so drunk that his bare foot kept missing the stirrup.
By then the crowd was howling with laughter . . . all but the king. Joffrey had a look in his eyes that
Sansa remembered well, the same look he'd had at the Great Sept of Baelor the day he pronounced
death on Lord Eddard Stark. Finally Ser Dontos the Red gave it up for a bad job, sat down in the dirt,
and removed his plumed helm. "I lose," he shouted. "Fetch me some wine."
The king stood. "A cask from the cellars! I'll see him drowned in it."
Sansa heard herself gasp. "No, you can't."
Joffrey turned his head. "What did you say?"
Sansa could not believe she had spoken. Was she mad? To tell him no in front of half the court? She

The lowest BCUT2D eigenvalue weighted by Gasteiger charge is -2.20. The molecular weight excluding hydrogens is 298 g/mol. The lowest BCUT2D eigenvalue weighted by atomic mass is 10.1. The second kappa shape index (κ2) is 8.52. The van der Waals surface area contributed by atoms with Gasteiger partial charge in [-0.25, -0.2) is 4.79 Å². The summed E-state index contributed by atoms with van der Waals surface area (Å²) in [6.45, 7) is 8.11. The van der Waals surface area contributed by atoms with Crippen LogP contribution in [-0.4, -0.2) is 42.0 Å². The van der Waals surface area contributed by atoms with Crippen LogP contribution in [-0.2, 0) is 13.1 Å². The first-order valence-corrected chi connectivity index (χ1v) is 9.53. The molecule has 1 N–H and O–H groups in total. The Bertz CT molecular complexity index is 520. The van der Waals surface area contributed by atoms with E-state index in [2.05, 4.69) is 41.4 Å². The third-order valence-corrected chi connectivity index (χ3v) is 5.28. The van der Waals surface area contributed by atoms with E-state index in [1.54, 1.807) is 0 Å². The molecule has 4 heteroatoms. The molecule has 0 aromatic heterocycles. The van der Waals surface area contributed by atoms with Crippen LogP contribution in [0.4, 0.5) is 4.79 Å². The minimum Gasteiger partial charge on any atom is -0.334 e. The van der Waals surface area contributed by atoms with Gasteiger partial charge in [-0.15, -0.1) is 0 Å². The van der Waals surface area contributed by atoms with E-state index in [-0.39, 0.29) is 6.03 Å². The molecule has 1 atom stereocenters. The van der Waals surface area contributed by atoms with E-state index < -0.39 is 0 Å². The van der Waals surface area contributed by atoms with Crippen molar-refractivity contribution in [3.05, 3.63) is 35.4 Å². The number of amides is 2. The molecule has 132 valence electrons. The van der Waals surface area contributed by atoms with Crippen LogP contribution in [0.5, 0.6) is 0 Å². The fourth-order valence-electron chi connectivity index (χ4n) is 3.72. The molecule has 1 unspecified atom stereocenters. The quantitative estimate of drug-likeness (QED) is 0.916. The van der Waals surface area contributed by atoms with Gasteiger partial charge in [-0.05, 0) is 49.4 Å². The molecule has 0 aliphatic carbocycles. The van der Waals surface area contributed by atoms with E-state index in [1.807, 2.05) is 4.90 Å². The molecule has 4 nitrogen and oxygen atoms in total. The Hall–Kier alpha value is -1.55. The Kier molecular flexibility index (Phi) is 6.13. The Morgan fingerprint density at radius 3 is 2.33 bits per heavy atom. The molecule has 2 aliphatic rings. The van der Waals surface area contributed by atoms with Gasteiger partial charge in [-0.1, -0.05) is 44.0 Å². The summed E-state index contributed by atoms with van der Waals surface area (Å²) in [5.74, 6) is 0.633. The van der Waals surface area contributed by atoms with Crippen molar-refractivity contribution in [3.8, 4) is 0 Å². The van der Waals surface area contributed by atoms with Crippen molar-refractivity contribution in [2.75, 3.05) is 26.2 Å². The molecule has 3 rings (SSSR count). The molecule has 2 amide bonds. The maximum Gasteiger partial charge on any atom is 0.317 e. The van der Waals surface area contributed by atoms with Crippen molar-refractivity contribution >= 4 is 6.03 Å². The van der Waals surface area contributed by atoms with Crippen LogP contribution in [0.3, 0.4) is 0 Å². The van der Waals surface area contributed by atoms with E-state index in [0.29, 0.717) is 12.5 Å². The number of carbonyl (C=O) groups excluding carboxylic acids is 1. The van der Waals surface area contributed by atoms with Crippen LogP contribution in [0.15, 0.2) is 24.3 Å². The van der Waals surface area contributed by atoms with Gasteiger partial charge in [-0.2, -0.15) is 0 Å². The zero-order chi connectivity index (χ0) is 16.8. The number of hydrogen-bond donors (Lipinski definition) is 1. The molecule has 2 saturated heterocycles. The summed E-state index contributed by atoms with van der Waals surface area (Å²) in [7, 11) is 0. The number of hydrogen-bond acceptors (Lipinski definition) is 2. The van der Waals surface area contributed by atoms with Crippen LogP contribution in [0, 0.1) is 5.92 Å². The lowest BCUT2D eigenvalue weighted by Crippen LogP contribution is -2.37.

hadn't meant to say anything, only . . . Ser Dontos was drunk and silly and useless, but he meant no
"Did you say I can't? Did you?"
"Please," Sansa said, "I only meant . . . it would be ill luck, Your Grace . . . to, to kill a man on your
"You're lying," Joffrey said. "I ought to drown you with him, if you care for him so much."
"I don't care for him, Your Grace." The words tumbled out desperately. "Drown him or have his head
off, only . . . kill him on the morrow, if you like, but please . . . not today, not on your name day. I
couldn't bear for you to have ill luck . . . terrible luck, even for kings, the singers all say so . . .
Joffrey scowled. He knew she was lying, she could see it. He would make her bleed for this.
"The girl speaks truly," the Hound rasped. "What a man sows on his name day, he reaps throughout the
year." His voice was flat, as if he did not care a whit whether the king believed him or no. Could it be
true? Sansa had not known. It was just something she'd said, desperate to avoid punishment.
Unhappy, Joffrey shifted in his seat and flicked his fingers at Ser Dontos. "Take him away. I'll have him